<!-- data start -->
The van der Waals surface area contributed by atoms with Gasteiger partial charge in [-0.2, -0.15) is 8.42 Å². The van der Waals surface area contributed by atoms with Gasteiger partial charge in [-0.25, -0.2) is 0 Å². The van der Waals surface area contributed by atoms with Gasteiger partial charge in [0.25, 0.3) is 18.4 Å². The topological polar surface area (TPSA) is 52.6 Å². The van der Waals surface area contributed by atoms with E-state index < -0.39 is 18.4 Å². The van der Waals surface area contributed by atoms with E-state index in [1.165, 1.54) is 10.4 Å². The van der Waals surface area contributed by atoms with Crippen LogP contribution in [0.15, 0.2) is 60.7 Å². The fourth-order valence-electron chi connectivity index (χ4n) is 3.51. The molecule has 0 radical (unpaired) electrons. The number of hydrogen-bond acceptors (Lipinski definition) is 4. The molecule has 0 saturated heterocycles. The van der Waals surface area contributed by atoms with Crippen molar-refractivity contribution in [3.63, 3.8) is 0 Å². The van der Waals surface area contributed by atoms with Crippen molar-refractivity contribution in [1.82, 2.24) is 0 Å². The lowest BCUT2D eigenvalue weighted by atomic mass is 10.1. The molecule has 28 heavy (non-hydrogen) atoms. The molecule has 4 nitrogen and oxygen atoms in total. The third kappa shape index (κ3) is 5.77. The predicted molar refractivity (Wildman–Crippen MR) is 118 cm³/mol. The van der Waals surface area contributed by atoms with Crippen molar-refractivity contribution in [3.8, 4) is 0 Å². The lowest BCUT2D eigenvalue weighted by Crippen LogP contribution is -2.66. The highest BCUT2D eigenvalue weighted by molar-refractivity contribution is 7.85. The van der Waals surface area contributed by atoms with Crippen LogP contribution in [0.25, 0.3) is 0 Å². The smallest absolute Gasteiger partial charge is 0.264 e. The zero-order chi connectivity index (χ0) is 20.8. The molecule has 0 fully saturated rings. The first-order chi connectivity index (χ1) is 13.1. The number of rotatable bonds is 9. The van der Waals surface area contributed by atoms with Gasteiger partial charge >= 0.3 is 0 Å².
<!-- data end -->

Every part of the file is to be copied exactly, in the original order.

The van der Waals surface area contributed by atoms with Gasteiger partial charge in [-0.2, -0.15) is 8.42 Å². The van der Waals surface area contributed by atoms with Gasteiger partial charge in [-0.25, -0.2) is 0 Å². The van der Waals surface area contributed by atoms with Gasteiger partial charge in [0.25, 0.3) is 18.4 Å². The topological polar surface area (TPSA) is 52.6 Å². The van der Waals surface area contributed by atoms with E-state index < -0.39 is 18.4 Å². The van der Waals surface area contributed by atoms with E-state index in [1.165, 1.54) is 10.4 Å². The van der Waals surface area contributed by atoms with Crippen LogP contribution in [0.15, 0.2) is 60.7 Å². The fourth-order valence-electron chi connectivity index (χ4n) is 3.51. The molecule has 0 radical (unpaired) electrons. The number of hydrogen-bond acceptors (Lipinski definition) is 4. The molecule has 0 saturated heterocycles. The van der Waals surface area contributed by atoms with Crippen molar-refractivity contribution in [3.63, 3.8) is 0 Å². The van der Waals surface area contributed by atoms with Crippen molar-refractivity contribution in [1.82, 2.24) is 0 Å². The lowest BCUT2D eigenvalue weighted by atomic mass is 10.1. The molecule has 28 heavy (non-hydrogen) atoms. The molecule has 4 nitrogen and oxygen atoms in total. The third kappa shape index (κ3) is 5.77. The predicted molar refractivity (Wildman–Crippen MR) is 118 cm³/mol. The van der Waals surface area contributed by atoms with Crippen molar-refractivity contribution in [3.8, 4) is 0 Å². The lowest BCUT2D eigenvalue weighted by Crippen LogP contribution is -2.66. The highest BCUT2D eigenvalue weighted by molar-refractivity contribution is 7.85. The van der Waals surface area contributed by atoms with Crippen LogP contribution in [0.25, 0.3) is 0 Å². The smallest absolute Gasteiger partial charge is 0.264 e. The zero-order chi connectivity index (χ0) is 20.8. The molecule has 0 fully saturated rings. The first-order chi connectivity index (χ1) is 13.1. The number of rotatable bonds is 9. The van der Waals surface area contributed by atoms with Gasteiger partial charge >= 0.3 is 0 Å².